The most important number in history is now the annual measure of carbon emissions. That number reveals humanity’s steady billion-tonne by billion-tonne march to the edge of the carbon cliff, beyond which scientists warn lies a fateful fall to catastrophic climate change.

With the global total of climate-disrupting emissions likely to come in at around 52 gigatonnes (billion metric tonnes) this year, we’re already at the edge, according to new research.

To have a good chance of staying below two degrees C of warming, global emissions should be between 41 and 47 gigatonnes (Gt) by 2020, said Joeri Rogelj, a climate scientist at Switzerland’s Institute for Atmospheric and Climate Science in Zurich.

Only when we see the annual global emissions total decline will we know we’re making the shift to climate protection,” Rogelj told IPS.

Making the shift to a future climate with less than two degrees C of warming is doable and not that expensive if total emissions peak in the next few years and fall into the 41-47 Gt “sweet spot” by 2020, Rogelj and colleagues show in their detailed analysis published Sunday in the journal Nature Climate Change.

The study is the first to comprehensively quantify the costs and risks of emissions surpassing critical thresholds by 2020. Read the rest of this entry »

Nuclear Energy and the ‘Mother of all Subsidies’

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[The two year anniversary of the Fukushima nuclear disaster  is March 11. Little has changed from this 2011 article (except cleanup costs may be higher at $250 billion). Generations of Japanese taxpayers will have to cover those costs. Other countries also have liability caps which means the public provides ‘free insurance’ to the industry. As this article shows it’d be cheaper to give interest-free loans to solar or wind industry. — Stephen.]

“…it is basically insanity to shoulder the public with risk to get relatively small amount of electricity…”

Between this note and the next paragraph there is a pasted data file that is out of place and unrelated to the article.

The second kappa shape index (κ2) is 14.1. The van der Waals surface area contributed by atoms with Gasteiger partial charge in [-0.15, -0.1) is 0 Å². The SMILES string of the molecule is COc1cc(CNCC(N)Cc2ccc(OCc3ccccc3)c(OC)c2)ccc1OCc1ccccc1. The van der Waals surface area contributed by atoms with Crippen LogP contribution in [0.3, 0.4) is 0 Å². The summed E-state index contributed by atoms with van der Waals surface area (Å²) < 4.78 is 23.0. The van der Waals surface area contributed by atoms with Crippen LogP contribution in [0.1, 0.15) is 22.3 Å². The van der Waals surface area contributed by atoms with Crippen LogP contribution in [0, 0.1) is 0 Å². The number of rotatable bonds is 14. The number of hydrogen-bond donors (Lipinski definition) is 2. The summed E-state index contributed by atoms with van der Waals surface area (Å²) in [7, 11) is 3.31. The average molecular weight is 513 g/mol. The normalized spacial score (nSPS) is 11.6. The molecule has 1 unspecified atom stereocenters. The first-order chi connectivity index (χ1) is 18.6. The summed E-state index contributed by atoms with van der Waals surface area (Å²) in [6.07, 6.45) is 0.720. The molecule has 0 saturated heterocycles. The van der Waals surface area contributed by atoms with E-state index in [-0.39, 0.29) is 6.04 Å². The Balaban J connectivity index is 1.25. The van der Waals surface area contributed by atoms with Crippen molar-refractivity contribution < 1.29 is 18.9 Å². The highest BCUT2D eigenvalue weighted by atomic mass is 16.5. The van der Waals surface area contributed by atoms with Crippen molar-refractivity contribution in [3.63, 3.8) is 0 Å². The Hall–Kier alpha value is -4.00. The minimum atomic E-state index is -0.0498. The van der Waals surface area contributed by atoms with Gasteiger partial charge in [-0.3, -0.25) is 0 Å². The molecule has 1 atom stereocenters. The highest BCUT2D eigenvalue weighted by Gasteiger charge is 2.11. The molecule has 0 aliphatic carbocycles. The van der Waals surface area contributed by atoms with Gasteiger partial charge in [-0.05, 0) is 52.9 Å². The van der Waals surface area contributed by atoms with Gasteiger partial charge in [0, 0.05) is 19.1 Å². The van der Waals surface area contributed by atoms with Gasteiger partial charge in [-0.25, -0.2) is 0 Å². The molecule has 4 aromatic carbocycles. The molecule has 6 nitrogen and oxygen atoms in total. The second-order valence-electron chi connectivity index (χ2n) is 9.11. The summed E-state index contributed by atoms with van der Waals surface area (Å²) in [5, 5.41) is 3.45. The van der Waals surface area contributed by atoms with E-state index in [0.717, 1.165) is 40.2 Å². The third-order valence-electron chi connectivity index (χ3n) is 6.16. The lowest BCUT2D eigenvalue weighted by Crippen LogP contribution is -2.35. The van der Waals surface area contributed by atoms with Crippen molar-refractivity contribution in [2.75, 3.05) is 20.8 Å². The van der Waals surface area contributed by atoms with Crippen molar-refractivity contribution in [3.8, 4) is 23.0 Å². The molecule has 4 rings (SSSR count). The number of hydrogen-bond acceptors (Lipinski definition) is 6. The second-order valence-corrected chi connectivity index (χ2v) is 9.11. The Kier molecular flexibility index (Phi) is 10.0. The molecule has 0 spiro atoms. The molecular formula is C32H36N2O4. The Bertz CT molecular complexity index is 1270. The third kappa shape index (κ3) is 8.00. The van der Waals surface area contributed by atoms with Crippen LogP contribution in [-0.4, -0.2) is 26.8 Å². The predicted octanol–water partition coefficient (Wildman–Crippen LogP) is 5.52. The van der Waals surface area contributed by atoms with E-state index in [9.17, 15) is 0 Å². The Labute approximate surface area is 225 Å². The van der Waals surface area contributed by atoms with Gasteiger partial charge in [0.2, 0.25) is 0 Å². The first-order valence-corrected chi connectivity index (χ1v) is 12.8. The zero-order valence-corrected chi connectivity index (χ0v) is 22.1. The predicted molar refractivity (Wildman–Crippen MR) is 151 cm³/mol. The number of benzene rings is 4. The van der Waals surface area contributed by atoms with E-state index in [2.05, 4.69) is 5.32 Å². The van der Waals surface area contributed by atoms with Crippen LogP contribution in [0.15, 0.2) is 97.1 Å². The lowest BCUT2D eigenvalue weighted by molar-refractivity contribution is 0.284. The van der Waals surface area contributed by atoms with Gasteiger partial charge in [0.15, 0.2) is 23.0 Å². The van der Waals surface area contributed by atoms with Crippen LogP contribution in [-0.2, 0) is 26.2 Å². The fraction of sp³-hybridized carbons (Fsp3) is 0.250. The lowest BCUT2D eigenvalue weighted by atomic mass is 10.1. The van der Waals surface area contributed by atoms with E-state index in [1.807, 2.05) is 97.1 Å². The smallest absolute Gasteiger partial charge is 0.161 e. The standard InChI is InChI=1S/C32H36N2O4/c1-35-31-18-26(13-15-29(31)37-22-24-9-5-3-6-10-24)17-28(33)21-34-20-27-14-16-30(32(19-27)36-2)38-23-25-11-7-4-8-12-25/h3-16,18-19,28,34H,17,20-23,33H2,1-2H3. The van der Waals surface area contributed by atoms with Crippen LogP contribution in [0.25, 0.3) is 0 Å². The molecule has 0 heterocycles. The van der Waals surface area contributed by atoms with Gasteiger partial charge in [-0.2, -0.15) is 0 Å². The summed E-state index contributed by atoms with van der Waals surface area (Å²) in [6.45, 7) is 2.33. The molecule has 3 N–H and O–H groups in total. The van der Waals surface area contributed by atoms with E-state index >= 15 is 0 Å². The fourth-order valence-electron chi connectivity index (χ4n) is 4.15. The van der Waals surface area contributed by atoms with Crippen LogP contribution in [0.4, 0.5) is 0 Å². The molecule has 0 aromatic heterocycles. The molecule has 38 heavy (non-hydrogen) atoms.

By Stephen Leahy

UXBRIDGE, Canada, May 6, 2011 (IPS)

The nuclear energy industry only exists thanks to what insurance experts call the “mother of all subsidies”, and the public is largely unaware that every nuclear power plant in the world has a strict cap on how much the industry might have to pay out in case of an accident.

In Canada, this liability cap is an astonishingly low 75 million dollars. In India, it is 110 million dollars and in Britain 220 million dollars. If there is an accident, governments – i.e. the public – are on the hook for all costs exceeding those caps.

Japan has a higher liability cap of 1.2 billion dollars, but that is not nearly enough for the estimated 25 to 150 billion dollars in decommissioning and liability costs for what is still an ongoing disaster at its Fukushima Daiichi nuclear plant. Seven weeks after the tsunami caused the disaster, radiation levels continued to spike higher.

No one knows when the reactors will finally be in cold shutdown, or when the costs of the Fukushima disaster will stop piling up. One report suggests decommissioning will take 30 years.

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Japan’s credit rating was downgraded because of the accident, noted Mycle Schneider, a Paris-based energy and nuclear policy analyst who has worked in Japan. “The Japanese know it’s just a matter of time before another large earthquake occurs,” Schneider told IPS.

“Japan will never build another nuclear plant.
Read the rest of this entry »